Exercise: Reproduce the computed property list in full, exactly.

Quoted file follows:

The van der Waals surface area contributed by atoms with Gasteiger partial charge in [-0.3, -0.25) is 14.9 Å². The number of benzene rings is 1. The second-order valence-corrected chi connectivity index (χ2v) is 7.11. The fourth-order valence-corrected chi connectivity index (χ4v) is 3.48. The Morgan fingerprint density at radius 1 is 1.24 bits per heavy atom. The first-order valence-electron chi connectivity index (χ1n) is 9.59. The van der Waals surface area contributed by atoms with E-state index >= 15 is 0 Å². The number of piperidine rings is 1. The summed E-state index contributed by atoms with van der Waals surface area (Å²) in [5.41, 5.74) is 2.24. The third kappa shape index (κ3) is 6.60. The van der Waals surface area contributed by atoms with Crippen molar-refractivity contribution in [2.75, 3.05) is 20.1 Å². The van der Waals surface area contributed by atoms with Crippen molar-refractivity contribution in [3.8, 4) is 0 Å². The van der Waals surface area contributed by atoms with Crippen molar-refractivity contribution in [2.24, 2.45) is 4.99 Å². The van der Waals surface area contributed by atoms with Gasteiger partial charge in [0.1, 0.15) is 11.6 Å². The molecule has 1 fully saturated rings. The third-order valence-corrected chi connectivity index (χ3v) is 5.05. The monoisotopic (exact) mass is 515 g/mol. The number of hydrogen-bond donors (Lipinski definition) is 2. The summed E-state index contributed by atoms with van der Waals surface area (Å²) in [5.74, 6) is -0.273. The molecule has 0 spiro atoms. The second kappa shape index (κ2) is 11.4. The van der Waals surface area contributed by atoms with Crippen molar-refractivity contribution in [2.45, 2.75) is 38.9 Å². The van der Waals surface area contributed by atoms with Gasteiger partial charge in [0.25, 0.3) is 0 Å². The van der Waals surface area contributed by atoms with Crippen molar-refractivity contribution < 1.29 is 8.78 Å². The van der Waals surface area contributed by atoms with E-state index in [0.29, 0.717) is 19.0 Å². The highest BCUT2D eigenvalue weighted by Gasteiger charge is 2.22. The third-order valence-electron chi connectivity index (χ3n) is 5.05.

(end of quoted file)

The van der Waals surface area contributed by atoms with Gasteiger partial charge in [-0.3, -0.25) is 14.9 Å². The number of benzene rings is 1. The second-order valence-corrected chi connectivity index (χ2v) is 7.11. The fourth-order valence-corrected chi connectivity index (χ4v) is 3.48. The Morgan fingerprint density at radius 1 is 1.24 bits per heavy atom. The first-order valence-electron chi connectivity index (χ1n) is 9.59. The van der Waals surface area contributed by atoms with E-state index >= 15 is 0 Å². The number of piperidine rings is 1. The summed E-state index contributed by atoms with van der Waals surface area (Å²) in [5.41, 5.74) is 2.24. The third kappa shape index (κ3) is 6.60. The van der Waals surface area contributed by atoms with Crippen molar-refractivity contribution in [2.75, 3.05) is 20.1 Å². The van der Waals surface area contributed by atoms with Crippen molar-refractivity contribution in [3.8, 4) is 0 Å². The van der Waals surface area contributed by atoms with Crippen molar-refractivity contribution in [2.24, 2.45) is 4.99 Å². The van der Waals surface area contributed by atoms with Gasteiger partial charge in [0.1, 0.15) is 11.6 Å². The molecule has 1 fully saturated rings. The third-order valence-corrected chi connectivity index (χ3v) is 5.05. The monoisotopic (exact) mass is 515 g/mol. The number of hydrogen-bond donors (Lipinski definition) is 2. The summed E-state index contributed by atoms with van der Waals surface area (Å²) in [5.74, 6) is -0.273. The molecule has 0 spiro atoms. The second kappa shape index (κ2) is 11.4. The van der Waals surface area contributed by atoms with Crippen molar-refractivity contribution in [2.45, 2.75) is 38.9 Å². The van der Waals surface area contributed by atoms with Gasteiger partial charge in [0.25, 0.3) is 0 Å². The van der Waals surface area contributed by atoms with Crippen molar-refractivity contribution < 1.29 is 8.78 Å². The van der Waals surface area contributed by atoms with E-state index in [0.29, 0.717) is 19.0 Å². The highest BCUT2D eigenvalue weighted by Gasteiger charge is 2.22. The third-order valence-electron chi connectivity index (χ3n) is 5.05.